Following Data Breach Procedures and Staff Awareness

In the news this week, it was reported that Public Health Wales suffered a personal data breach when details of over 18,000 people who had tested positive for COVID-19 were inadvertently made available online.

The data was available on the site for 20 hours. The breach occurred at 14:00 on 30 August and the BBC reports that an individual at Public Health Wales became aware of the breach that evening. However, the data was not removed until 09:55 on 31 August. It is reported that the individual who discovered the breach did not follow the incident reporting procedures.

This serves as an important reminder that organisations should have data protection and data breach policies in place, and importantly those procedures and policies should be brought to the awareness of staff and followed by staff. Prompt incident reporting processes will enable organisations to take immediate steps to try and stop and ongoing breaches and take steps to mitigate the impact of a breach.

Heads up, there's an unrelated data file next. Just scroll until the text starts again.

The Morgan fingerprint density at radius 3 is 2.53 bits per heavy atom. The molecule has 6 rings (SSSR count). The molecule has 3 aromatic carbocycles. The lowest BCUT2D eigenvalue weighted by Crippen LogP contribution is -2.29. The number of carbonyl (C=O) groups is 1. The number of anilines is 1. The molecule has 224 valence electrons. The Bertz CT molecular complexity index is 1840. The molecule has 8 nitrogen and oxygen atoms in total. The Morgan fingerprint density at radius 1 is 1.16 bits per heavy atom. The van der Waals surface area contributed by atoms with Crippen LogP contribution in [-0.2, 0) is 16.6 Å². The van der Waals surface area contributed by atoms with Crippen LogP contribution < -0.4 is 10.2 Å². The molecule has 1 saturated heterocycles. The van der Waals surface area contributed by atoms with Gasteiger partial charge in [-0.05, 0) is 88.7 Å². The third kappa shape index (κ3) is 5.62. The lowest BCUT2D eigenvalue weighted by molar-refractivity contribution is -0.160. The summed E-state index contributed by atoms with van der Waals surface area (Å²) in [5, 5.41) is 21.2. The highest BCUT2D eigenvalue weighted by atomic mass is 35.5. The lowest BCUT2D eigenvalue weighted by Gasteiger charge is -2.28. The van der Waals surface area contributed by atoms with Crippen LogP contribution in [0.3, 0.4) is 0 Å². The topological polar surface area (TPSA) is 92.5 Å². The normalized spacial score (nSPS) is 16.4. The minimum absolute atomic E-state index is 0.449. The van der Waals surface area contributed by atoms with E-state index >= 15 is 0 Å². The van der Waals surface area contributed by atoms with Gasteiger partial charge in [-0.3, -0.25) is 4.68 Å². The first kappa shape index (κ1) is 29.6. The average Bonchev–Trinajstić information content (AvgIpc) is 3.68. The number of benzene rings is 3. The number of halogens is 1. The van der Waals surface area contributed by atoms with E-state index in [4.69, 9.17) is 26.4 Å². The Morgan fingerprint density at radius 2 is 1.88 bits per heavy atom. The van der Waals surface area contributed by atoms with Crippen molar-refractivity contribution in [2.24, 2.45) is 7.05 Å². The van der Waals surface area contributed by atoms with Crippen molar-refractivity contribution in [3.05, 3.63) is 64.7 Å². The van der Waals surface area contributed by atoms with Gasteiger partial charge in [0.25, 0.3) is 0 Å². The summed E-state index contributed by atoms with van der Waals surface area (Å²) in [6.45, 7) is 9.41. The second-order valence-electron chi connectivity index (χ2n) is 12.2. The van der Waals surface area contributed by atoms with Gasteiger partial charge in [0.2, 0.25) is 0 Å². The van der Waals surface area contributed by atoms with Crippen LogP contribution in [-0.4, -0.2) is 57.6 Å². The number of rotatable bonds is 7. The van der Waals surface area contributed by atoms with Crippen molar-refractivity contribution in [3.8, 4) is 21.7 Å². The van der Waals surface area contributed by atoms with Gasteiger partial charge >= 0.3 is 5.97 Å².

Accountability is one of the principles of the GDPR and the ICO has created an Accountability Framework to help organisations assess their compliance with that principle. One of the aspects of the framework is staff awareness.

By ensuring staff are aware of data protection obligations and its importance it can help organisations to mitigate the risks of a data breach occurring, and in the unfortunate event a breach does occur, staff awareness can assist with mitigating any damage.

Some of the steps organisations can take to assist with staff awareness are:

  • Ensure staff are aware of internal policies are procedures and that they are easily accessible.
  • Make staff aware of the key contacts in your organisations if they have data protection queries.
  • Provide data protection training as part of staff inductions and continue to provide refresher training to all staff on a regular basis. This may involve specialist training for relevant roles.
  • Consider running awareness campaigns with staff which could involve posters in offices and computer screensavers explaining the importance of data protection.
  • Make data protection an agenda item. That could be at management meetings, team meetings and whole office forums.

If you have any questions about data protection compliance in your organisation, please contact Charlotte Smith

This article is for general awareness only and does not constitute legal or professional advice. The law may have changed since this page was first published. If you would like further advice and assistance in relation to any of the issues raised in this article, please contact us today by telephone or email

Posted in Data, Privacy and Information Law, GDPR, Latest news and blog.